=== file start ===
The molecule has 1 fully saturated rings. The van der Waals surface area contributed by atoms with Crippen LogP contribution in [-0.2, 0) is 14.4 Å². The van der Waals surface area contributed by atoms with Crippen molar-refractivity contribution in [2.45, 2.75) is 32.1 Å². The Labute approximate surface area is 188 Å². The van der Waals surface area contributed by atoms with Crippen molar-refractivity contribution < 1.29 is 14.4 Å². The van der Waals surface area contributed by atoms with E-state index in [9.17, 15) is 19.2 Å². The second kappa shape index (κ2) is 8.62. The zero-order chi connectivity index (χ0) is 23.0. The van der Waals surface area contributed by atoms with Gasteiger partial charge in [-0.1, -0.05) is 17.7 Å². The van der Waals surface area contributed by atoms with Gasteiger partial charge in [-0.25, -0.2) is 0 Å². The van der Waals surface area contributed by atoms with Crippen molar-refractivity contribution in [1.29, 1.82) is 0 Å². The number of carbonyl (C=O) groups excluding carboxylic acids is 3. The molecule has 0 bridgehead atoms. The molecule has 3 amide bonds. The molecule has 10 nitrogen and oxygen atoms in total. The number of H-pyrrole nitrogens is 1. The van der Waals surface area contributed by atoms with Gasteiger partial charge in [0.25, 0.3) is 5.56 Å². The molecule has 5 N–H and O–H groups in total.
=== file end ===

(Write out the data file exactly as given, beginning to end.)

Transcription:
The molecule has 1 fully saturated rings. The van der Waals surface area contributed by atoms with Crippen LogP contribution in [-0.2, 0) is 14.4 Å². The van der Waals surface area contributed by atoms with Crippen molar-refractivity contribution in [2.45, 2.75) is 32.1 Å². The Labute approximate surface area is 188 Å². The van der Waals surface area contributed by atoms with Crippen molar-refractivity contribution < 1.29 is 14.4 Å². The van der Waals surface area contributed by atoms with E-state index in [9.17, 15) is 19.2 Å². The second kappa shape index (κ2) is 8.62. The zero-order chi connectivity index (χ0) is 23.0. The van der Waals surface area contributed by atoms with Gasteiger partial charge in [-0.1, -0.05) is 17.7 Å². The van der Waals surface area contributed by atoms with Gasteiger partial charge in [-0.25, -0.2) is 0 Å². The van der Waals surface area contributed by atoms with Crippen molar-refractivity contribution in [1.29, 1.82) is 0 Å². The number of carbonyl (C=O) groups excluding carboxylic acids is 3. The molecule has 0 bridgehead atoms. The molecule has 3 amide bonds. The molecule has 10 nitrogen and oxygen atoms in total. The number of H-pyrrole nitrogens is 1. The van der Waals surface area contributed by atoms with Gasteiger partial charge in [0.25, 0.3) is 5.56 Å². The molecule has 5 N–H and O–H groups in total.